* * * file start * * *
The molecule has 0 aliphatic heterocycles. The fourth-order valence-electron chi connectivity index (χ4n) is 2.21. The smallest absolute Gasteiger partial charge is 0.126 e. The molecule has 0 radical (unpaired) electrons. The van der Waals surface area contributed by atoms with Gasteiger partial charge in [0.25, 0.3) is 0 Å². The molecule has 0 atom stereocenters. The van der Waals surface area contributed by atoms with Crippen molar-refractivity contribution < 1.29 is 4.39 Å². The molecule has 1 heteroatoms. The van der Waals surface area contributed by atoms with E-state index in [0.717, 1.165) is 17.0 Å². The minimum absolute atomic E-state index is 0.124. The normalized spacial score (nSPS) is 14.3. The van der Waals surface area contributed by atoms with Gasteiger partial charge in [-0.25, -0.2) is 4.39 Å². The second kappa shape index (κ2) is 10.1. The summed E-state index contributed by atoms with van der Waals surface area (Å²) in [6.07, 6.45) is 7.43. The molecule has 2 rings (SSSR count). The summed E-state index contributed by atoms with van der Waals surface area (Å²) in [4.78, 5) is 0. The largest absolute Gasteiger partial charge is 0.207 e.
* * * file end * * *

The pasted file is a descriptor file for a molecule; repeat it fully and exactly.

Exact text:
The molecule has 0 aliphatic heterocycles. The fourth-order valence-electron chi connectivity index (χ4n) is 2.21. The smallest absolute Gasteiger partial charge is 0.126 e. The molecule has 0 radical (unpaired) electrons. The van der Waals surface area contributed by atoms with Gasteiger partial charge in [0.25, 0.3) is 0 Å². The molecule has 0 atom stereocenters. The van der Waals surface area contributed by atoms with Crippen molar-refractivity contribution < 1.29 is 4.39 Å². The molecule has 1 heteroatoms. The van der Waals surface area contributed by atoms with E-state index in [0.717, 1.165) is 17.0 Å². The minimum absolute atomic E-state index is 0.124. The normalized spacial score (nSPS) is 14.3. The van der Waals surface area contributed by atoms with Gasteiger partial charge in [-0.25, -0.2) is 4.39 Å². The second kappa shape index (κ2) is 10.1. The summed E-state index contributed by atoms with van der Waals surface area (Å²) in [6.07, 6.45) is 7.43. The molecule has 2 rings (SSSR count). The summed E-state index contributed by atoms with van der Waals surface area (Å²) in [4.78, 5) is 0. The largest absolute Gasteiger partial charge is 0.207 e.